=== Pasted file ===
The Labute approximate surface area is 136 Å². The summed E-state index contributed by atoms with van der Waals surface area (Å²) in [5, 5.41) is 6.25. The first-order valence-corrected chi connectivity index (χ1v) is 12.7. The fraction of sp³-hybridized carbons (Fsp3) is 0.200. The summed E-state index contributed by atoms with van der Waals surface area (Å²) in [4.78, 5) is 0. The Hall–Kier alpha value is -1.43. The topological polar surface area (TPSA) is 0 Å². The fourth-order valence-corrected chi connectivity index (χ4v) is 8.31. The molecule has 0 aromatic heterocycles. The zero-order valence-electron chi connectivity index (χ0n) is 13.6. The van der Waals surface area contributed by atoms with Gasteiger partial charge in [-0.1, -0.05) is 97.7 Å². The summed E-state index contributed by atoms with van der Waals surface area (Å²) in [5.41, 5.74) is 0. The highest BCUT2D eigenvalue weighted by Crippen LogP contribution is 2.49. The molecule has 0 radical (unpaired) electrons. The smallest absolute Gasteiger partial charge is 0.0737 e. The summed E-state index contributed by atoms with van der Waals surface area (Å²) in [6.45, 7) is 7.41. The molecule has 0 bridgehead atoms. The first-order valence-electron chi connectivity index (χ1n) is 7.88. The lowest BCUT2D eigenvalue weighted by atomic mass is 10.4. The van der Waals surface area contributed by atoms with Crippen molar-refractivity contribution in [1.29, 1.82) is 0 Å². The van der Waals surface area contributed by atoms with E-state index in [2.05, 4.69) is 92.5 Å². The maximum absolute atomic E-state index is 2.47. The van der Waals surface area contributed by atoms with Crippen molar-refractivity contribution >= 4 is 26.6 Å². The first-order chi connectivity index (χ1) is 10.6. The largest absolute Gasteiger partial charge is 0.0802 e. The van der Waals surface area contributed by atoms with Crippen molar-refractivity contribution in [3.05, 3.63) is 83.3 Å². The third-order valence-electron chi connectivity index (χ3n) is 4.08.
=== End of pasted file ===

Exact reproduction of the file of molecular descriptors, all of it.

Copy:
The Labute approximate surface area is 136 Å². The summed E-state index contributed by atoms with van der Waals surface area (Å²) in [5, 5.41) is 6.25. The first-order valence-corrected chi connectivity index (χ1v) is 12.7. The fraction of sp³-hybridized carbons (Fsp3) is 0.200. The summed E-state index contributed by atoms with van der Waals surface area (Å²) in [4.78, 5) is 0. The Hall–Kier alpha value is -1.43. The topological polar surface area (TPSA) is 0 Å². The fourth-order valence-corrected chi connectivity index (χ4v) is 8.31. The molecule has 0 aromatic heterocycles. The zero-order valence-electron chi connectivity index (χ0n) is 13.6. The van der Waals surface area contributed by atoms with Gasteiger partial charge in [-0.1, -0.05) is 97.7 Å². The summed E-state index contributed by atoms with van der Waals surface area (Å²) in [5.41, 5.74) is 0. The highest BCUT2D eigenvalue weighted by Crippen LogP contribution is 2.49. The molecule has 0 radical (unpaired) electrons. The smallest absolute Gasteiger partial charge is 0.0737 e. The summed E-state index contributed by atoms with van der Waals surface area (Å²) in [6.45, 7) is 7.41. The molecule has 0 bridgehead atoms. The first-order valence-electron chi connectivity index (χ1n) is 7.88. The lowest BCUT2D eigenvalue weighted by atomic mass is 10.4. The van der Waals surface area contributed by atoms with Crippen molar-refractivity contribution in [1.29, 1.82) is 0 Å². The van der Waals surface area contributed by atoms with E-state index in [2.05, 4.69) is 92.5 Å². The maximum absolute atomic E-state index is 2.47. The van der Waals surface area contributed by atoms with Crippen molar-refractivity contribution >= 4 is 26.6 Å². The first-order chi connectivity index (χ1) is 10.6. The largest absolute Gasteiger partial charge is 0.0802 e. The van der Waals surface area contributed by atoms with Crippen molar-refractivity contribution in [3.05, 3.63) is 83.3 Å². The third-order valence-electron chi connectivity index (χ3n) is 4.08.